This will not be a one-off project but instead the creation of a permanent product and tech Trust teams. Just as almost all sizeable publishers today have audience teams, almost all will have trust teams and trust dashboards within five years.

2021 will be about discovery around trust. But it’s important to recognize this is not a technology or product problem. It’s a huge editorial challenge, but one where tech and product can help build understanding.

It will demand new levels of collaboration between editorial and tech, from ideation to execution. Great delivery and discovery go hand-in-hand. It should be the same team, working and learning on the same ideas and concepts. It’s almost impossible to achieve fantastic success with an idea when it’s handed off for execution to another team with little understanding of the users, the prioritized needs, and the lessons from experiments and failures along the way. It’s likely there will be a first-mover advantage to the publisher that cracks this first.

Tanya Cordrey is former chief digital officer of Guardian News & Media and partner at tech and product consultancy AKF Partners.

There is a well-known saying about trust: Trust comes on foot, but leaves on horseback. Unfortunately, 2020 proved to be another year of declining trust in media.

Many publishers’ product and technology teams have spent time over the past two years working to understand bias in emerging machine learning algorithms. But 2021 will see those teams tackling a far more difficult problem: perceived bias in the human journalism algorithm. And the long march to win back trust will begin.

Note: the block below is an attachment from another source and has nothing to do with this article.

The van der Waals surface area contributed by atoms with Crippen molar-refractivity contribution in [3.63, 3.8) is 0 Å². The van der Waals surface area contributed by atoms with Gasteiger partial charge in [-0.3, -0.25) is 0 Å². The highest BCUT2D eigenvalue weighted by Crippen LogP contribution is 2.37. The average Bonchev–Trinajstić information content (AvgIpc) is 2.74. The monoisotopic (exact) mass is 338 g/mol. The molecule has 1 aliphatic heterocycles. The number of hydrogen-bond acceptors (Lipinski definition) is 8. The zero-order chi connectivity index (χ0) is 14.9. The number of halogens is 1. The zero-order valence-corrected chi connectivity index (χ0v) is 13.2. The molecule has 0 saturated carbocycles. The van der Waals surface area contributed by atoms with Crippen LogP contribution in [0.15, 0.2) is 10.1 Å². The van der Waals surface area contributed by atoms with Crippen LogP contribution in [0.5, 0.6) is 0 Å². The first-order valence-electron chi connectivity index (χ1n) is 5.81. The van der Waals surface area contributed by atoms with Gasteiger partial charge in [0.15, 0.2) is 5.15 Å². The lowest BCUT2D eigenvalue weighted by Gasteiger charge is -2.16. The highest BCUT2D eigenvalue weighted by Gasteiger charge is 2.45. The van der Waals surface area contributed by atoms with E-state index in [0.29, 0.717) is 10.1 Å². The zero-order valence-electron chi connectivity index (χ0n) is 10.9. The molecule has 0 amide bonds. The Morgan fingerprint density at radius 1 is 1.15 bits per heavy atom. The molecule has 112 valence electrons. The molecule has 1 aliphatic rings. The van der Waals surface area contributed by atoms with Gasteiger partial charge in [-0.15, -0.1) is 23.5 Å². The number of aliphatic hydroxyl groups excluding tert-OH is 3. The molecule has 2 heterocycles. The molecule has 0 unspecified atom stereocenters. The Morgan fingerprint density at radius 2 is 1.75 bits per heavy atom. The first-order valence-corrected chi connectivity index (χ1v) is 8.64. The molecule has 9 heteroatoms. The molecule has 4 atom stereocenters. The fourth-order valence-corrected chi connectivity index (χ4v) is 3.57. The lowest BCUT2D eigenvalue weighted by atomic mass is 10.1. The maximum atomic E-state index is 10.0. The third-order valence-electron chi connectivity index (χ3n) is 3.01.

This is a topic that many industries are grappling with, not just journalism. Sectors from e-commerce to travel to SaaS are all wrestling with trust. Customers today want to understand what brands stand for — and want evidence that their products adhere to their values.

The challenge facing publishers is slightly different. In other industries, brands have stated aims and values and the key issue is how their products live up to these principles. News publishers don’t always have stated values, and their absence — along with an internal lack of focus on how their product is consumed as a whole — leaves users to interpret the media organizations’ values (and any bias) for themselves.

The use of audience data and analytics have come a long way in news organizations. But all the individual data points — each pageview, each share, each engagement — often fail to capture the broader (and harder) topic of how the editorial proposition is consumed and viewed as a whole, and how this is shifting in real-time.

Publishers must face that many users believe there’s been a blurring of fact and opinion. Whether that’s true or not, that is the perception. And we’ve reached a tipping point where too many news consumers are now uncomfortable. This is not a sudden trend. It’s happened over many years, likely accelerated by the clickworthy nature of opinion articles that have deluged social media far more widely than traditional news articles.

News publishers ignore this decline in trust at their peril. The idea that a news publisher should be seen as unbiased and neutral automatically is no longer the case. We have reached a tipping point where the first news organizations will begin to tackle the decline in trust overtly.

In the coming year or two, we’ll see three types of publishers emerge:

  1. Those with a stated viewpoint through which all is reported. This has already happened in the eyes of the users. News publishers can either embrace this stance or actively work to move away from it.
  2. Those who encourage a range of opinions but curate them carefully to foster debate and advance understanding. Some organizations already pull this off, but they do need to track users’ perceptions, as they can shift quickly without editorial being aware.